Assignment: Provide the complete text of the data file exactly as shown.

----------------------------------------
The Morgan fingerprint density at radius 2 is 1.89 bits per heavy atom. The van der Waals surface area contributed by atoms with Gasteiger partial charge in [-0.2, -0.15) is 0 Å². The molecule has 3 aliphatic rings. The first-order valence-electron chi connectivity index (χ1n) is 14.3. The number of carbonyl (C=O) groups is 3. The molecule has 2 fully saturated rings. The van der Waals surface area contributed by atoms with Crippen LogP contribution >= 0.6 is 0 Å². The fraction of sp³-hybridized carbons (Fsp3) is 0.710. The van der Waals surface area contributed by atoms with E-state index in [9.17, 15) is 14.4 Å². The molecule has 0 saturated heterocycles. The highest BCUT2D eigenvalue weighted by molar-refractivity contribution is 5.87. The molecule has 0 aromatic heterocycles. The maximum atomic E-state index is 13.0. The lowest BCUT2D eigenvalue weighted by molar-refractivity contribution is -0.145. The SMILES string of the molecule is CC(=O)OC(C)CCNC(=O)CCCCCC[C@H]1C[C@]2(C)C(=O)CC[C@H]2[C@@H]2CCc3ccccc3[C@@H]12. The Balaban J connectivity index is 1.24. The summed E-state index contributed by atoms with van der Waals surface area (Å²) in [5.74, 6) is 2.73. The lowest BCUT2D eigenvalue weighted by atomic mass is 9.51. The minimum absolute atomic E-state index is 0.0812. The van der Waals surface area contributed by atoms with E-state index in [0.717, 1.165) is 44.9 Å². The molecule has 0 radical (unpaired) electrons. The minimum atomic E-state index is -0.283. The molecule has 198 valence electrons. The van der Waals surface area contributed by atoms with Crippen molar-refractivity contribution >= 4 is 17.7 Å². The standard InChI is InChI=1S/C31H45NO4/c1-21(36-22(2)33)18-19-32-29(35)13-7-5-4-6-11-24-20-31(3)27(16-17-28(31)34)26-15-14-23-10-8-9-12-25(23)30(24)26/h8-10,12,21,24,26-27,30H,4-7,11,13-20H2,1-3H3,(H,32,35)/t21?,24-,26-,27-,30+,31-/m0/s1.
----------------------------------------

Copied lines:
The Morgan fingerprint density at radius 2 is 1.89 bits per heavy atom. The van der Waals surface area contributed by atoms with Gasteiger partial charge in [-0.2, -0.15) is 0 Å². The molecule has 3 aliphatic rings. The first-order valence-electron chi connectivity index (χ1n) is 14.3. The number of carbonyl (C=O) groups is 3. The molecule has 2 fully saturated rings. The van der Waals surface area contributed by atoms with Crippen LogP contribution >= 0.6 is 0 Å². The fraction of sp³-hybridized carbons (Fsp3) is 0.710. The van der Waals surface area contributed by atoms with E-state index in [9.17, 15) is 14.4 Å². The molecule has 0 saturated heterocycles. The highest BCUT2D eigenvalue weighted by molar-refractivity contribution is 5.87. The molecule has 0 aromatic heterocycles. The maximum atomic E-state index is 13.0. The lowest BCUT2D eigenvalue weighted by molar-refractivity contribution is -0.145. The SMILES string of the molecule is CC(=O)OC(C)CCNC(=O)CCCCCC[C@H]1C[C@]2(C)C(=O)CC[C@H]2[C@@H]2CCc3ccccc3[C@@H]12. The Balaban J connectivity index is 1.24. The summed E-state index contributed by atoms with van der Waals surface area (Å²) in [5.74, 6) is 2.73. The lowest BCUT2D eigenvalue weighted by atomic mass is 9.51. The minimum absolute atomic E-state index is 0.0812. The van der Waals surface area contributed by atoms with E-state index in [0.717, 1.165) is 44.9 Å². The molecule has 0 radical (unpaired) electrons. The minimum atomic E-state index is -0.283. The molecule has 198 valence electrons. The van der Waals surface area contributed by atoms with Crippen molar-refractivity contribution >= 4 is 17.7 Å². The standard InChI is InChI=1S/C31H45NO4/c1-21(36-22(2)33)18-19-32-29(35)13-7-5-4-6-11-24-20-31(3)27(16-17-28(31)34)26-15-14-23-10-8-9-12-25(23)30(24)26/h8-10,12,21,24,26-27,30H,4-7,11,13-20H2,1-3H3,(H,32,35)/t21?,24-,26-,27-,30+,31-/m0/s1.